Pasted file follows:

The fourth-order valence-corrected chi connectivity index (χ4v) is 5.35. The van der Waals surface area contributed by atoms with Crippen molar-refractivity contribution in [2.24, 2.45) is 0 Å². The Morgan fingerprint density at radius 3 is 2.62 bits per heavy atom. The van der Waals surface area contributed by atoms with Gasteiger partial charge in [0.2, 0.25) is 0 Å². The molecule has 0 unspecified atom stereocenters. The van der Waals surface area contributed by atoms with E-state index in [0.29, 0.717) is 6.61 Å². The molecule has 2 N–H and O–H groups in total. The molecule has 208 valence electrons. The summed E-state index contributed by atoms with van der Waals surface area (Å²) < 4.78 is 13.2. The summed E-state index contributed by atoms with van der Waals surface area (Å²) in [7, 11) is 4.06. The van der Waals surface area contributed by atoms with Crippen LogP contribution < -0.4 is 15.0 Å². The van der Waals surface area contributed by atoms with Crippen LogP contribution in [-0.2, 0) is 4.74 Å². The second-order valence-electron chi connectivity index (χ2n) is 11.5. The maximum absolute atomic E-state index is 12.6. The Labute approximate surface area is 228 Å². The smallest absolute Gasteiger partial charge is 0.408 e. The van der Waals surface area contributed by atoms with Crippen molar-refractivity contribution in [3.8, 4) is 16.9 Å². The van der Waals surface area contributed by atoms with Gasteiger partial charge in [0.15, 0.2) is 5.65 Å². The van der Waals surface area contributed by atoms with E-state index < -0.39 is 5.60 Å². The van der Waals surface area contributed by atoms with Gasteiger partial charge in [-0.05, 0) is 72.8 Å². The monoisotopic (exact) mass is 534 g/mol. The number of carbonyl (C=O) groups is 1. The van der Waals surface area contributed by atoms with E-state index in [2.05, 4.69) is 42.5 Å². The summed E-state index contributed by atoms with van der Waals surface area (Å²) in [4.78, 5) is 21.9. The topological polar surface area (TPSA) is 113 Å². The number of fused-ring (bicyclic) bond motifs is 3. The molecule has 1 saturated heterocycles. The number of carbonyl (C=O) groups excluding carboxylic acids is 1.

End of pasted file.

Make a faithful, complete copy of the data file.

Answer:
The fourth-order valence-corrected chi connectivity index (χ4v) is 5.35. The van der Waals surface area contributed by atoms with Crippen molar-refractivity contribution in [2.24, 2.45) is 0 Å². The Morgan fingerprint density at radius 3 is 2.62 bits per heavy atom. The van der Waals surface area contributed by atoms with Gasteiger partial charge in [0.2, 0.25) is 0 Å². The molecule has 0 unspecified atom stereocenters. The van der Waals surface area contributed by atoms with E-state index in [0.29, 0.717) is 6.61 Å². The molecule has 2 N–H and O–H groups in total. The molecule has 208 valence electrons. The summed E-state index contributed by atoms with van der Waals surface area (Å²) < 4.78 is 13.2. The summed E-state index contributed by atoms with van der Waals surface area (Å²) in [7, 11) is 4.06. The van der Waals surface area contributed by atoms with Crippen LogP contribution < -0.4 is 15.0 Å². The van der Waals surface area contributed by atoms with Crippen LogP contribution in [-0.2, 0) is 4.74 Å². The second-order valence-electron chi connectivity index (χ2n) is 11.5. The maximum absolute atomic E-state index is 12.6. The Labute approximate surface area is 228 Å². The smallest absolute Gasteiger partial charge is 0.408 e. The van der Waals surface area contributed by atoms with Crippen molar-refractivity contribution in [3.8, 4) is 16.9 Å². The van der Waals surface area contributed by atoms with Gasteiger partial charge in [0.15, 0.2) is 5.65 Å². The van der Waals surface area contributed by atoms with E-state index < -0.39 is 5.60 Å². The van der Waals surface area contributed by atoms with Gasteiger partial charge in [-0.05, 0) is 72.8 Å². The monoisotopic (exact) mass is 534 g/mol. The number of carbonyl (C=O) groups is 1. The van der Waals surface area contributed by atoms with E-state index in [2.05, 4.69) is 42.5 Å². The summed E-state index contributed by atoms with van der Waals surface area (Å²) in [4.78, 5) is 21.9. The topological polar surface area (TPSA) is 113 Å². The number of fused-ring (bicyclic) bond motifs is 3. The molecule has 1 saturated heterocycles. The number of carbonyl (C=O) groups excluding carboxylic acids is 1.